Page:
ProSorb Humidity Stabilizer
PROSorb is a new silica gel ideally suited to stabilize relative humidity inside museum display cases and storage cabinets.
The ideal level of humidity for most museum display cases and storage cabinets is a level between 40 - 60 % RH (Relative Humidity). It is desirable to maintain an appropriate RH level for as long as possible. PROSorb has a unique and exceptional adsorption capacity within the 40 - 60 % RH range (see graphs below), and surpasses all other products sold for this purpose.
PROSorb is able to maintain a stable RH within narrow margins through its ability to both absorb and desorb water vapour; and is shipped pre-conditioned to your desired humidity level.
PROSorb also has a longer life span than other silica gels.
Which silica gel is best for which humidity range?
The best product is the one with the steepest line in a given range.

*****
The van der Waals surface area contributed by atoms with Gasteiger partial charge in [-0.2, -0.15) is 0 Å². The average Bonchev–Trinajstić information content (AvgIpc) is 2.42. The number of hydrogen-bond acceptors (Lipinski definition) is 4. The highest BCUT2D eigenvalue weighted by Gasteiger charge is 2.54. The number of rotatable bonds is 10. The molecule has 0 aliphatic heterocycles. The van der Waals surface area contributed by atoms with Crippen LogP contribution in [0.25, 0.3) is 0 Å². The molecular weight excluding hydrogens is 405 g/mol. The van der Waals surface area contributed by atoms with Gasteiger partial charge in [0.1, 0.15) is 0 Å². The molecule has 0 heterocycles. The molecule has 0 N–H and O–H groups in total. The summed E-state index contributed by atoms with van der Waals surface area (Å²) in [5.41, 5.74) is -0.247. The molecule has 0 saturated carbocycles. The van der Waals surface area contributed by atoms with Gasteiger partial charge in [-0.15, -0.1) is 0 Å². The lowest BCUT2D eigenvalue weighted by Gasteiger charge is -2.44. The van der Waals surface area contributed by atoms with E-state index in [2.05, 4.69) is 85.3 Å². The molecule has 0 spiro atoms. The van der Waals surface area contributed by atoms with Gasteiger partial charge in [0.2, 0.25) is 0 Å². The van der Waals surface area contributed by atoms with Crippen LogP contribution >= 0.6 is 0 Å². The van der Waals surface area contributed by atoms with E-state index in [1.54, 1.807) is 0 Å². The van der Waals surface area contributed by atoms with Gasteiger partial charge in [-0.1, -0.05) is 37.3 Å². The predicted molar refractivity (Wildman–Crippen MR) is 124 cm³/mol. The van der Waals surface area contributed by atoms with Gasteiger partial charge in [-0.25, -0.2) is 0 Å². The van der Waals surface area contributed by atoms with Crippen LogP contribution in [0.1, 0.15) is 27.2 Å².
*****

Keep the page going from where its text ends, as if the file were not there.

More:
Further advantages of PROSorb:
Free of Chlorides: PROSorb contains no lithium chloride, as some other products do (Lithium chloride is a chemical salt, potentially harmful to many metals. This salt can be transferred to metals in dust or by human touch). PROSorb consists of 97% SiO2 and 3% Al2O3.
Low Abrasion: PROSorb beads produce less dust than other silica gels (abrasion < 0,05 weight-% according to MIL-D).
High Bulk Density: One kg of PROSorb only needs a volume of ca. 1,5 l (much less than some other silica gels).
Long Term Stability: PROSorb maintains the greater part of its capacity well beyond the 2-5 years when other silica gels have lost a large portion of their capacity.
Economical: PROSorb is a better value than the other products sold for the same purpose.
Temperature Dependent: PROSorb is conditioned in relation to temperature, and reacts in the same way organic materials do. Therefore there will be no, or little, transfer of water vapour between organic materials and PROSorb if the temperature changes. Under fluctuating temperatures this property protects wooden objects and other organic materials from swelling or shrinking. Note that the conditioning indicated on the labels refers to 20°C. At 10°C the conditioning of the cassettes will be around 1 - 1,5 % RH lower, at 30°C around 1 - 1,5 % RH higher.